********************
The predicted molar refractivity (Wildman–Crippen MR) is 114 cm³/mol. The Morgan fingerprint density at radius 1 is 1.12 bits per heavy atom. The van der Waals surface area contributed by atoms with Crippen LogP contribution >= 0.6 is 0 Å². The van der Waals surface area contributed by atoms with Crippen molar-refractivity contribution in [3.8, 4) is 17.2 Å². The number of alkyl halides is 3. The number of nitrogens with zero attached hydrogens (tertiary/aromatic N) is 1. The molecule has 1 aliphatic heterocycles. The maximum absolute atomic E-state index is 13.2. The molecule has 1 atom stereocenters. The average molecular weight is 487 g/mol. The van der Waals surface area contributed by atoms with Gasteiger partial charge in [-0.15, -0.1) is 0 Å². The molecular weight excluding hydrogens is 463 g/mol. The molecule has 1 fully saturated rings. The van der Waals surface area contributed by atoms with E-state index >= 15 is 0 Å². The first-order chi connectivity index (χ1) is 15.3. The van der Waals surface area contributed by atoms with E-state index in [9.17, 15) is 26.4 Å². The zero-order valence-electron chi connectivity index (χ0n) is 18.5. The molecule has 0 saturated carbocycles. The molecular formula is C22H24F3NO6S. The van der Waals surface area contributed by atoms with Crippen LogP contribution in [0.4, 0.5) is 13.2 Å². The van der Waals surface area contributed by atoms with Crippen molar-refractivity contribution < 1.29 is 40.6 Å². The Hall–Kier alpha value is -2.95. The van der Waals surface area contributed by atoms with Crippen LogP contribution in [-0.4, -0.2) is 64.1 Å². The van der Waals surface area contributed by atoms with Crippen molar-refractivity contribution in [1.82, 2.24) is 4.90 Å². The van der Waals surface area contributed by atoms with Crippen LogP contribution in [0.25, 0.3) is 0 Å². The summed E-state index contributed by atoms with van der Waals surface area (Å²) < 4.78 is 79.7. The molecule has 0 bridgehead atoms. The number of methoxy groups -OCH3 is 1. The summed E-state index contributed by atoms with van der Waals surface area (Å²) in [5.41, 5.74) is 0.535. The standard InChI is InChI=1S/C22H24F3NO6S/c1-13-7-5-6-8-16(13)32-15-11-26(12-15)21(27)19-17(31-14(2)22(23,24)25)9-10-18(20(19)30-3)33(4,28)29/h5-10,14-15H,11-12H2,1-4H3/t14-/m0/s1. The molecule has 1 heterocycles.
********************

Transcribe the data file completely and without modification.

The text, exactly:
The predicted molar refractivity (Wildman–Crippen MR) is 114 cm³/mol. The Morgan fingerprint density at radius 1 is 1.12 bits per heavy atom. The van der Waals surface area contributed by atoms with Crippen LogP contribution >= 0.6 is 0 Å². The van der Waals surface area contributed by atoms with Crippen molar-refractivity contribution in [3.8, 4) is 17.2 Å². The number of alkyl halides is 3. The number of nitrogens with zero attached hydrogens (tertiary/aromatic N) is 1. The molecule has 1 aliphatic heterocycles. The maximum absolute atomic E-state index is 13.2. The molecule has 1 atom stereocenters. The average molecular weight is 487 g/mol. The van der Waals surface area contributed by atoms with Gasteiger partial charge in [-0.15, -0.1) is 0 Å². The molecular weight excluding hydrogens is 463 g/mol. The molecule has 1 fully saturated rings. The van der Waals surface area contributed by atoms with E-state index >= 15 is 0 Å². The first-order chi connectivity index (χ1) is 15.3. The van der Waals surface area contributed by atoms with E-state index in [9.17, 15) is 26.4 Å². The zero-order valence-electron chi connectivity index (χ0n) is 18.5. The molecule has 0 saturated carbocycles. The molecular formula is C22H24F3NO6S. The van der Waals surface area contributed by atoms with Crippen LogP contribution in [0.4, 0.5) is 13.2 Å². The van der Waals surface area contributed by atoms with Crippen molar-refractivity contribution < 1.29 is 40.6 Å². The Hall–Kier alpha value is -2.95. The van der Waals surface area contributed by atoms with Crippen LogP contribution in [-0.4, -0.2) is 64.1 Å². The van der Waals surface area contributed by atoms with Crippen molar-refractivity contribution in [1.82, 2.24) is 4.90 Å². The van der Waals surface area contributed by atoms with Crippen LogP contribution in [0.25, 0.3) is 0 Å². The summed E-state index contributed by atoms with van der Waals surface area (Å²) < 4.78 is 79.7. The molecule has 0 bridgehead atoms. The number of methoxy groups -OCH3 is 1. The summed E-state index contributed by atoms with van der Waals surface area (Å²) in [5.41, 5.74) is 0.535. The standard InChI is InChI=1S/C22H24F3NO6S/c1-13-7-5-6-8-16(13)32-15-11-26(12-15)21(27)19-17(31-14(2)22(23,24)25)9-10-18(20(19)30-3)33(4,28)29/h5-10,14-15H,11-12H2,1-4H3/t14-/m0/s1. The molecule has 1 heterocycles.